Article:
Terracotta facade panels was prominently used throughout the golden period of the Chicago School of Architecture
Terracotta facade panels was prominently used throughout the golden period of the Chicago School of Architecture, applied by the likes of Louis Sullivan, Daniel Hudson Burnham, John Root and William Le Baron Jenney. The famed Rookery Building on LaSalle Street features a delicate tracery work only possible in the medium of Terracotta facade panels, for example. With the material’s esteemed use in countless landmark buildings in large-scale projects in city centers, pre-designed Terracotta facade panels architectural accents became available commercially—meaning you no longer needed an expensive custom contract with a producer—and, as a result, Terracotta facade panels became a staple for construction in and around Chicago.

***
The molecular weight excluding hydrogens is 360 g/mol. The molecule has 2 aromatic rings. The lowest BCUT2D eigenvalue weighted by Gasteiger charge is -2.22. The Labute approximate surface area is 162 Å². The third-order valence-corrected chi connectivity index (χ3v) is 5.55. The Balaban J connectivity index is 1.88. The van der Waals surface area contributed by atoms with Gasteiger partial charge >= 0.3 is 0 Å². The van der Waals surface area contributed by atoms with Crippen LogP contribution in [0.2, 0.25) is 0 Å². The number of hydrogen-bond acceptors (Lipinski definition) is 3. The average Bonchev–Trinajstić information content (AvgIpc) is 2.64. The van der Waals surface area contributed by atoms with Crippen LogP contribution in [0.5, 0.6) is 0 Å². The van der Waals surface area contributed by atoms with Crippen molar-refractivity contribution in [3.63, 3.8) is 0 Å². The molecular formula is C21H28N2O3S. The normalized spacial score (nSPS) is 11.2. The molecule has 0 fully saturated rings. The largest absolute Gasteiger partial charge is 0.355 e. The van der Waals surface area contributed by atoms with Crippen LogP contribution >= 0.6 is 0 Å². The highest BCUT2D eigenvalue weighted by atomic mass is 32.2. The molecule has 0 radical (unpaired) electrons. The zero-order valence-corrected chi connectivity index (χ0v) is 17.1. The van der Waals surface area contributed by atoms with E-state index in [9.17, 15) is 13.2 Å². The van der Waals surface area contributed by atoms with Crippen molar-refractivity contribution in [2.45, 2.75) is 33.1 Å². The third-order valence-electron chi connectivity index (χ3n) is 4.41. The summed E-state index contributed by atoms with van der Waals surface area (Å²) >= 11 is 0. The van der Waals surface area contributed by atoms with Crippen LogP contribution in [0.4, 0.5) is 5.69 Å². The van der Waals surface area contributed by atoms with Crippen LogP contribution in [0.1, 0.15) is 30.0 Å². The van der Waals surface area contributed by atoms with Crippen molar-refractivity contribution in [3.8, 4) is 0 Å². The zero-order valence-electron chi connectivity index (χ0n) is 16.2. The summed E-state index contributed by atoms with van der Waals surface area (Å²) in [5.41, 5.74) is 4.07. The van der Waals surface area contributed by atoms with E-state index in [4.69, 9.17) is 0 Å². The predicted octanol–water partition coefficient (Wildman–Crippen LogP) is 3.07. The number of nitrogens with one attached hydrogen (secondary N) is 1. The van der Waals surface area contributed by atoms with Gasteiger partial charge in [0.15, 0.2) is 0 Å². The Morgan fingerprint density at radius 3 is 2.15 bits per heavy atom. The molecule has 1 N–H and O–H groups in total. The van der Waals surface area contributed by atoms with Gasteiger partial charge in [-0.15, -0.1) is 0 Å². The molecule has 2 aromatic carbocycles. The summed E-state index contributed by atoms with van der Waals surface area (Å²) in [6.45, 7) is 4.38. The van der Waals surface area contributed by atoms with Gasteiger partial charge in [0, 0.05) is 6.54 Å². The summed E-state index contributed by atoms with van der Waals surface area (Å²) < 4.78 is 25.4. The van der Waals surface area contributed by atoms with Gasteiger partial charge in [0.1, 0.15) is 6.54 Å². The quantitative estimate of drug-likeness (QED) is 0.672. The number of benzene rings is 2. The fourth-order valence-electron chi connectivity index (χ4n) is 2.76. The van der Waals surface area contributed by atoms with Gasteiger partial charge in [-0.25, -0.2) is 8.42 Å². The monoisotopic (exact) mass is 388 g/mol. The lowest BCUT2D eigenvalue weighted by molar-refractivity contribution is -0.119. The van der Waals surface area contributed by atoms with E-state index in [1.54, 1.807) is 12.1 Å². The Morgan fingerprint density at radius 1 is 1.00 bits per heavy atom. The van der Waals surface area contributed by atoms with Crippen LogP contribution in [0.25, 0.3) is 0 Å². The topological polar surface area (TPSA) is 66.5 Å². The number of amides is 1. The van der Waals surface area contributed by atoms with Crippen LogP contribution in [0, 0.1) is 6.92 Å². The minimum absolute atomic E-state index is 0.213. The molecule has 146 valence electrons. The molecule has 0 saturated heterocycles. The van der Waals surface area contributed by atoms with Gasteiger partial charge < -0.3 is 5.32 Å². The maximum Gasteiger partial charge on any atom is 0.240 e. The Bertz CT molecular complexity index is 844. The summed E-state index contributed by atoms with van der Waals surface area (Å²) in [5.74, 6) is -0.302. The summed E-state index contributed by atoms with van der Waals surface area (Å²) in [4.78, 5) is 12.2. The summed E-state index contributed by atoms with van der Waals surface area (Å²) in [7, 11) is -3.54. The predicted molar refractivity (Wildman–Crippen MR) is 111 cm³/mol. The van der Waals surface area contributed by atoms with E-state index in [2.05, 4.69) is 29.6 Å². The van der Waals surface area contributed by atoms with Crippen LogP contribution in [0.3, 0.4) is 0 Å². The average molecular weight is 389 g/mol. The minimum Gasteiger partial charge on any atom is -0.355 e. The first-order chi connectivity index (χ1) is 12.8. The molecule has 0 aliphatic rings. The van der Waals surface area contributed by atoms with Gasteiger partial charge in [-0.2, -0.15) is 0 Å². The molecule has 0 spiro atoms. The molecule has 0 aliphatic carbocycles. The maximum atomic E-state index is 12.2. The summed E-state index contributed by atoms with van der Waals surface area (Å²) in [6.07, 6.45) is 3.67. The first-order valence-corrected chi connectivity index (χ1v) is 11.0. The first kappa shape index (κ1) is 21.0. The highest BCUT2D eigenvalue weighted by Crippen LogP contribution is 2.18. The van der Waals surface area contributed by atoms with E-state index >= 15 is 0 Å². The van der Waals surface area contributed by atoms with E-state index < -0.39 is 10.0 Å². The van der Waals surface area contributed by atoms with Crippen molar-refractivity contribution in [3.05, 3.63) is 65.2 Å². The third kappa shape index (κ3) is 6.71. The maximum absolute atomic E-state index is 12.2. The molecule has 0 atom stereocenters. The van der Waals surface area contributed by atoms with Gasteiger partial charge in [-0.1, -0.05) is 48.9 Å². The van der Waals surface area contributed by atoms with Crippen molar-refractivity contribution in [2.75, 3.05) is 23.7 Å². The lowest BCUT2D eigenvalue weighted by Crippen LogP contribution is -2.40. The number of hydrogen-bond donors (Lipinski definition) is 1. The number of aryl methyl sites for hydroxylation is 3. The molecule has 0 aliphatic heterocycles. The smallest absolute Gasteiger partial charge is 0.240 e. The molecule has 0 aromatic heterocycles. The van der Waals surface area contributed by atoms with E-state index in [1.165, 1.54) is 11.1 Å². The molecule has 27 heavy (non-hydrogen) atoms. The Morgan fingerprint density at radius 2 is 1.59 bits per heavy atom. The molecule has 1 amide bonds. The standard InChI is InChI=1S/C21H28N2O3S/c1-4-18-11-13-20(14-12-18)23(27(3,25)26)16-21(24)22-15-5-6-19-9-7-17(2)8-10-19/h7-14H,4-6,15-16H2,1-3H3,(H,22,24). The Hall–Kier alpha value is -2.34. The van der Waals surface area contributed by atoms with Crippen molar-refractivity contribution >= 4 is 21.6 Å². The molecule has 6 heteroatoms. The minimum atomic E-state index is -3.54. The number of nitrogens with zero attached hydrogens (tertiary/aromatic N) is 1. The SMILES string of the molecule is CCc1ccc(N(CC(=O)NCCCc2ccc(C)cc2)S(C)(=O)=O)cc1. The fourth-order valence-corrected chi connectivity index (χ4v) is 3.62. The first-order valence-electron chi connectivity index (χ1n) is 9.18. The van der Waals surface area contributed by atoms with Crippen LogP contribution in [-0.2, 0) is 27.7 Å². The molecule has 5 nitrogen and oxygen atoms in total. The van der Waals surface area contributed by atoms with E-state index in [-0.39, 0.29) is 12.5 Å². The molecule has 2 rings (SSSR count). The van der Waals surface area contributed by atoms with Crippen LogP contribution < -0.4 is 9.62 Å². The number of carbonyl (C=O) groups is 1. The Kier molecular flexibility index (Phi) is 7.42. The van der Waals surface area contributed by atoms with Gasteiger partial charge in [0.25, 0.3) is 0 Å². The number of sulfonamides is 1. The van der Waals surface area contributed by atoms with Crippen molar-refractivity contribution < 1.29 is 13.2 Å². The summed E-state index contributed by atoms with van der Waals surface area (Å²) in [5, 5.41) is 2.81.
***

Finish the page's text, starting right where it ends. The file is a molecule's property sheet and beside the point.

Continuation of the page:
Ordinances promoting fireproof and more modern construction methods drove widespread adoption further. To meet demand, massive manufacturing companies popped up near cities where its use was common.